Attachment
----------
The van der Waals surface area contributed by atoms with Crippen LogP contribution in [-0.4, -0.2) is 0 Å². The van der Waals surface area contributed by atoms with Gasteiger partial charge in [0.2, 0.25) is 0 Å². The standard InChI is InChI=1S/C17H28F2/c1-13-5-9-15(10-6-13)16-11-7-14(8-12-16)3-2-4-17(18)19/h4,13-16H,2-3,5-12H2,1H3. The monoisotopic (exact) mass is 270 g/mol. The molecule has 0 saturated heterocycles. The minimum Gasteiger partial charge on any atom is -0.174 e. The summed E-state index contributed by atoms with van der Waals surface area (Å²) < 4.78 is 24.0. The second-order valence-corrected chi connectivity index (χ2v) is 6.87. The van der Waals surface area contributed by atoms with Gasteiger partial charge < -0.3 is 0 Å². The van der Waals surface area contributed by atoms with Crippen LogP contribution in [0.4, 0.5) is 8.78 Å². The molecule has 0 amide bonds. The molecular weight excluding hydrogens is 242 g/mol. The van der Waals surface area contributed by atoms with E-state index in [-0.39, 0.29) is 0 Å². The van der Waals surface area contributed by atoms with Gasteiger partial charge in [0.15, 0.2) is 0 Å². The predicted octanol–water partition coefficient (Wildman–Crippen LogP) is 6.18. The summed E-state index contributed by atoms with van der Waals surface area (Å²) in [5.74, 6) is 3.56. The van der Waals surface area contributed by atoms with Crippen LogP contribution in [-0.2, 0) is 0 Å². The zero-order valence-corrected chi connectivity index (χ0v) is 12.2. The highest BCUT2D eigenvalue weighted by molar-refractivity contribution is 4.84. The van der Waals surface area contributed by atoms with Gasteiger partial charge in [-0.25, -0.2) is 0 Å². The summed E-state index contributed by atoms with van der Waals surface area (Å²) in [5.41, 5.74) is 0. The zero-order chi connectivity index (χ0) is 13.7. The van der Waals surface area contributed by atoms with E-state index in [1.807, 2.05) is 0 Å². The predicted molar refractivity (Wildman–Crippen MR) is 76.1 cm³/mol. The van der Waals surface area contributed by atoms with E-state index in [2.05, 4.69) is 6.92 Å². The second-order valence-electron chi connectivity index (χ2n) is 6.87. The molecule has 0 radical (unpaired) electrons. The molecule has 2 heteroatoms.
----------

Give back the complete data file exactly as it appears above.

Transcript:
The van der Waals surface area contributed by atoms with Crippen LogP contribution in [-0.4, -0.2) is 0 Å². The van der Waals surface area contributed by atoms with Gasteiger partial charge in [0.2, 0.25) is 0 Å². The standard InChI is InChI=1S/C17H28F2/c1-13-5-9-15(10-6-13)16-11-7-14(8-12-16)3-2-4-17(18)19/h4,13-16H,2-3,5-12H2,1H3. The monoisotopic (exact) mass is 270 g/mol. The molecule has 0 saturated heterocycles. The minimum Gasteiger partial charge on any atom is -0.174 e. The summed E-state index contributed by atoms with van der Waals surface area (Å²) < 4.78 is 24.0. The second-order valence-corrected chi connectivity index (χ2v) is 6.87. The van der Waals surface area contributed by atoms with Gasteiger partial charge < -0.3 is 0 Å². The van der Waals surface area contributed by atoms with Crippen LogP contribution in [0.4, 0.5) is 8.78 Å². The molecule has 0 amide bonds. The molecular weight excluding hydrogens is 242 g/mol. The van der Waals surface area contributed by atoms with E-state index in [-0.39, 0.29) is 0 Å². The van der Waals surface area contributed by atoms with Gasteiger partial charge in [0.15, 0.2) is 0 Å². The predicted octanol–water partition coefficient (Wildman–Crippen LogP) is 6.18. The summed E-state index contributed by atoms with van der Waals surface area (Å²) in [5.74, 6) is 3.56. The van der Waals surface area contributed by atoms with Crippen LogP contribution in [-0.2, 0) is 0 Å². The zero-order valence-corrected chi connectivity index (χ0v) is 12.2. The highest BCUT2D eigenvalue weighted by molar-refractivity contribution is 4.84. The van der Waals surface area contributed by atoms with Gasteiger partial charge in [-0.25, -0.2) is 0 Å². The summed E-state index contributed by atoms with van der Waals surface area (Å²) in [5.41, 5.74) is 0. The zero-order chi connectivity index (χ0) is 13.7. The van der Waals surface area contributed by atoms with E-state index in [1.807, 2.05) is 0 Å². The predicted molar refractivity (Wildman–Crippen MR) is 76.1 cm³/mol. The van der Waals surface area contributed by atoms with E-state index in [2.05, 4.69) is 6.92 Å². The second-order valence-electron chi connectivity index (χ2n) is 6.87. The molecule has 0 radical (unpaired) electrons. The molecule has 2 heteroatoms.